October 2018 Central Connection

September 28, 2018

Fall 2018 enrollment increases at CCC

By Scott Miller
Public Relations and Marketing Director

Central Community College has announced that its total college-wide enrollment for the 2018 fall semester is 6,185, which is up from 5,874 students at the start of the 2017 fall semester. The total is an increase of 5 percent and comprises 2,942 on-campus students and 3,243 distance learning students.

Total enrollment includes on-campus and distance learning students at CCC’s campuses in Columbus, Grand Island and Hastings and centers in Holdrege, Kearney and Lexington.

While college-wide enrollment numbers are unduplicated, the campus breakdowns may vary due to some students taking classes from multiple campuses and centers.

At CCC-Columbus, on-campus enrollment is 863, while distance enrollment is 1,605 for a total of 2,468. That compares to 2,296 for the 2017 fall semester.

The number of on-campus students at CCC-Grand Island is 1,009 and the number of distance learning students stands at 1,653, totaling 2,662. At the same time last year, the total was 2,582.

At CCC-Hastings, there are 998 on-campus students and 1,311 distance learning students for a total of 2,309. For the 2017 fall semester, the total number was 2,324.

“We are very pleased that so many students are realizing Central Community College provides a high-quality and affordable education for students seeking immediate workplace skills as well as a place to begin a four-year degree,” said CCC President Dr. Matt Gotschall. “Additionally, our enrollments will continue to grow over the entire semester as we offer an increased number of workshops and customized training programs for individuals and business throughout the year.”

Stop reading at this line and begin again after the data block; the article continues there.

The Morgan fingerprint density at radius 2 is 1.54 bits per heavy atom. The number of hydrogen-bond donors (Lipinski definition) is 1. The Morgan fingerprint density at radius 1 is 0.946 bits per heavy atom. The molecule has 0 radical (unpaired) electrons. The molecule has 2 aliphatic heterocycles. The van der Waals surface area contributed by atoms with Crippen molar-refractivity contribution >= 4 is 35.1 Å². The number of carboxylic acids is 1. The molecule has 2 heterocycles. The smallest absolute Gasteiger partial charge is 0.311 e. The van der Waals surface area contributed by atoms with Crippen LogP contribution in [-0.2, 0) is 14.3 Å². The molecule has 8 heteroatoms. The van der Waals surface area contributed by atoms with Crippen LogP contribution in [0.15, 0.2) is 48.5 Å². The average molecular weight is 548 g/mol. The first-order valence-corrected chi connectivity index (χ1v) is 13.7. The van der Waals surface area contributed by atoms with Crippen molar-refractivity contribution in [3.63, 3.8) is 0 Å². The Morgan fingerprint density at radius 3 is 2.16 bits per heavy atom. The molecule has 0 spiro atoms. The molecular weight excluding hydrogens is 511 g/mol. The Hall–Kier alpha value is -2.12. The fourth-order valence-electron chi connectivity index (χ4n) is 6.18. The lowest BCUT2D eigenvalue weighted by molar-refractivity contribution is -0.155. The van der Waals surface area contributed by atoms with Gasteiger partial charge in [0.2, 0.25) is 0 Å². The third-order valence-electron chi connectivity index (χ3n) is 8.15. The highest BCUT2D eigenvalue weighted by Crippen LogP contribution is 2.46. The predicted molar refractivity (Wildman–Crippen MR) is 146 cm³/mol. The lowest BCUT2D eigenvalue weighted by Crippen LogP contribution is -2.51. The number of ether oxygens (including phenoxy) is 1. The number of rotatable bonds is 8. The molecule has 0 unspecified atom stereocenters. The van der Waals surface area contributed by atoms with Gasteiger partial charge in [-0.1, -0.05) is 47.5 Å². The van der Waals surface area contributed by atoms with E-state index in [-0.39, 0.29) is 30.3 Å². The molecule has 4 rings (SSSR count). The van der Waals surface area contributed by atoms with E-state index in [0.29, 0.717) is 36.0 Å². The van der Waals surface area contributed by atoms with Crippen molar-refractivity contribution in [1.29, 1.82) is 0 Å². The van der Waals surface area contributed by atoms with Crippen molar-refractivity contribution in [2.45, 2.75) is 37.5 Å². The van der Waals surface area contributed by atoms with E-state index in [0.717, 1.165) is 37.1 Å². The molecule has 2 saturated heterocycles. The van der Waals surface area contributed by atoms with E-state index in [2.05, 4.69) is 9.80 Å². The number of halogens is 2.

Among Central Community College’s centers, the Kearney Center saw the most significant increase. The on-campus student population stands at 417, while distance learning students total 368. The combined 785 students for the 2018 fall semester is up from 606 for the 2017 fall semester. The increased enrollment comes one year after the opening of the new 63,000-square-foot Kearney Center.

Campaign hits goal

The Central Community College Foundation has met its $5 million funding goal set for the CCC-Hastings Campus Major Gifts Campaign. The achievement comes six months ahead of schedule, which allows groundbreaking for a 32,000-square-foot renovation of the Hamilton Building to take place this fall instead of next spring.

The Hamilton Building is home to CCC’s advanced manufacturing design technology (AMDT) and welding technology programs.

Construction will begin immediately on a 17,000-square-foot addition on the building’s south side for the AMDT program. A 15,000-square-foot renovation of the existing building for the welding technology program will follow in a year.

Of the project’s $10.3 million cost, $5.3 million will come from college reserves with no long-term debt intended.

Prescription for a new lab, new program